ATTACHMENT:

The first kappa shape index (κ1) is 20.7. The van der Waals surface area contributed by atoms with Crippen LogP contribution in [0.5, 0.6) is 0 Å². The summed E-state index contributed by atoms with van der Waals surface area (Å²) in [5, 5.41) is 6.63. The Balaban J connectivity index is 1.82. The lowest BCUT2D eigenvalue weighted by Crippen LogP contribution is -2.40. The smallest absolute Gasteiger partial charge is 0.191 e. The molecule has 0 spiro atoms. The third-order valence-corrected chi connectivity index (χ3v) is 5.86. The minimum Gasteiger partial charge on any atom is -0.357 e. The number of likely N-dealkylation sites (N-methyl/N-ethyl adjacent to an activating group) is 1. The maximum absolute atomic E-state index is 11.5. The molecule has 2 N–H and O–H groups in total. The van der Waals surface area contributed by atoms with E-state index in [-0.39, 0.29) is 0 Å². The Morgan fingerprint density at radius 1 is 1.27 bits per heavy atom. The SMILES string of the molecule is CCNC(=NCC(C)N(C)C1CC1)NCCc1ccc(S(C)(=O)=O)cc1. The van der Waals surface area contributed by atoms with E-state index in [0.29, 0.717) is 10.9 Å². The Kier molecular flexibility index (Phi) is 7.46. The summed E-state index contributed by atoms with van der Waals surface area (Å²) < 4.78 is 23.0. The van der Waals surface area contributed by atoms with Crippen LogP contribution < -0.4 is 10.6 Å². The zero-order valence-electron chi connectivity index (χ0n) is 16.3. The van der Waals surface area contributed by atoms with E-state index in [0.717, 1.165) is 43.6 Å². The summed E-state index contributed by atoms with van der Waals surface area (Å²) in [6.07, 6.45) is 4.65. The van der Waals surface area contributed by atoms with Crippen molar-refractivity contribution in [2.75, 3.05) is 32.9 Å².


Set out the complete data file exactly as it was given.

The first kappa shape index (κ1) is 20.7. The van der Waals surface area contributed by atoms with Crippen LogP contribution in [0.5, 0.6) is 0 Å². The summed E-state index contributed by atoms with van der Waals surface area (Å²) in [5, 5.41) is 6.63. The Balaban J connectivity index is 1.82. The lowest BCUT2D eigenvalue weighted by Crippen LogP contribution is -2.40. The smallest absolute Gasteiger partial charge is 0.191 e. The molecule has 0 spiro atoms. The third-order valence-corrected chi connectivity index (χ3v) is 5.86. The minimum Gasteiger partial charge on any atom is -0.357 e. The number of likely N-dealkylation sites (N-methyl/N-ethyl adjacent to an activating group) is 1. The maximum absolute atomic E-state index is 11.5. The molecule has 2 N–H and O–H groups in total. The van der Waals surface area contributed by atoms with E-state index in [-0.39, 0.29) is 0 Å². The Morgan fingerprint density at radius 1 is 1.27 bits per heavy atom. The SMILES string of the molecule is CCNC(=NCC(C)N(C)C1CC1)NCCc1ccc(S(C)(=O)=O)cc1. The van der Waals surface area contributed by atoms with E-state index in [0.29, 0.717) is 10.9 Å². The Kier molecular flexibility index (Phi) is 7.46. The summed E-state index contributed by atoms with van der Waals surface area (Å²) < 4.78 is 23.0. The van der Waals surface area contributed by atoms with Crippen LogP contribution < -0.4 is 10.6 Å². The zero-order valence-electron chi connectivity index (χ0n) is 16.3. The van der Waals surface area contributed by atoms with E-state index in [0.717, 1.165) is 43.6 Å². The summed E-state index contributed by atoms with van der Waals surface area (Å²) in [6.07, 6.45) is 4.65. The van der Waals surface area contributed by atoms with Crippen molar-refractivity contribution in [2.75, 3.05) is 32.9 Å².